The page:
Facebook Bully Video Actually an XSS Exploit

 
 
By Fahmida Y. Rashid  |  Posted 2011-04-07
 
 
 

A security researcher discovered a new cross-site-scripting vulnerability on Facebook, days after the social networking giant patched a different XSS flaw in its mobile API. At least one active scam is exploiting the new bug at this time.

"Found another instance of that Facebook app XSS-and it's a Facebook XSS issue. Do not click links involving a video of a bully," Joey Tyson, a security engineer at Gemini Security Solutions, posted on Twitter. Tyson writes about social networking sites' privacy and security issues on his blog, Social Hacking.

The flaw has to do with the way browsers load certain links formatted in "a certain syntax" as JavaScript even though they are not filtered by JavaScript, Tyson said. It is more sophisticated than most XSS attacks as the actually video does load for the user. The "JS payload can do quite a bit," Tyson added.

The app can post the link to the "video" on the user's wall, add the user to a scam event and send invites to the event to friends, and send out the link on Facebook Chat.

Many past Facebook scams displayed a page and told users to download a plug-in-really malware-to view the video, or just redirected users to a survey or another malicious site. Viewers rarely saw the video they'd clicked to see.

Facebook has informed Tyson that it is tracking the attack and will be pushing out an update "soon," according to Tyson. Facebook has removed several of the apps already, which made it a little challenging for Tyson to find an active scam to analyze. He pasted the actual exploit code on text-sharing site Pastebin, which pointed to a video titled "Pal Pushes Bully."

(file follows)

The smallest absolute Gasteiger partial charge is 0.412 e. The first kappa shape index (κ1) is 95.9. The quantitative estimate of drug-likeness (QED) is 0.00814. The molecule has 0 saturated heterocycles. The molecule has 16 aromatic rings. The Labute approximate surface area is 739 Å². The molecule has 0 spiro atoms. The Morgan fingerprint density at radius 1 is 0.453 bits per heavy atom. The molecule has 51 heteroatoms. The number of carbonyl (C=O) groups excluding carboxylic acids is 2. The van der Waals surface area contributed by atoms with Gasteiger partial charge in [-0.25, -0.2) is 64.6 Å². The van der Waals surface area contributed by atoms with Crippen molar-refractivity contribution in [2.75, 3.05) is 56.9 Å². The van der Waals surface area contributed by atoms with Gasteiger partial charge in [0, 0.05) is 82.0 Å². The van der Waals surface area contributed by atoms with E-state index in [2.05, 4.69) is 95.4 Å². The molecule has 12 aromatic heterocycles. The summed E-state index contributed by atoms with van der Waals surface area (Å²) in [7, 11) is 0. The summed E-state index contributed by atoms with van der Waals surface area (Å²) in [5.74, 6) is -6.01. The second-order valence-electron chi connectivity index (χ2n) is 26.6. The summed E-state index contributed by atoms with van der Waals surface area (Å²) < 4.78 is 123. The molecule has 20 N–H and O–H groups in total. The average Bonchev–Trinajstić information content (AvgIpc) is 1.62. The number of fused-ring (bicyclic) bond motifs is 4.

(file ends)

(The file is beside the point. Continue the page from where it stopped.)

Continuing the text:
A malicious app called "April Fools Prank" identified by Google engineer Ashish Bhatia on his personal blog appears to have used the same exploit, according to Tyson.

Users on Facebook who click on a link and land on an app page with an embedded video should not click on the video, Tyson warned. Infected users should check "liked" pages for any rogue sites and reset their passwords.

Tyson confirmed to eWEEK on Twitter that this flaw was different from the mobile API XSS flaw that Facebook patched on March 31.

The bug in the mobile API allowed malicious apps to automatically post spam messages on users' walls, according to Symantec. As unsuspecting friends clicked on the links embedded in the wall posts, the infection spread even further. There were several copycat attacks exploiting this XSS flaw, which was caused by insufficient JavaScript filtering.

Any user logged into Facebook and accessing a site with the malicious JavaScript code on a mobile device would automatically post the spam message on his or her wall, said Symantec security expert Candid Wueest.

"There is no other user interaction required, and there are no tricks involved, like clickjacking. Just visiting an infected Website is enough to post a message that the attacker has chosen," said Wueest.

Symantec advises users to log out of Facebook when they are not actively using it or to use script-blocking add-ons to prevent these kinds of attacks.

 


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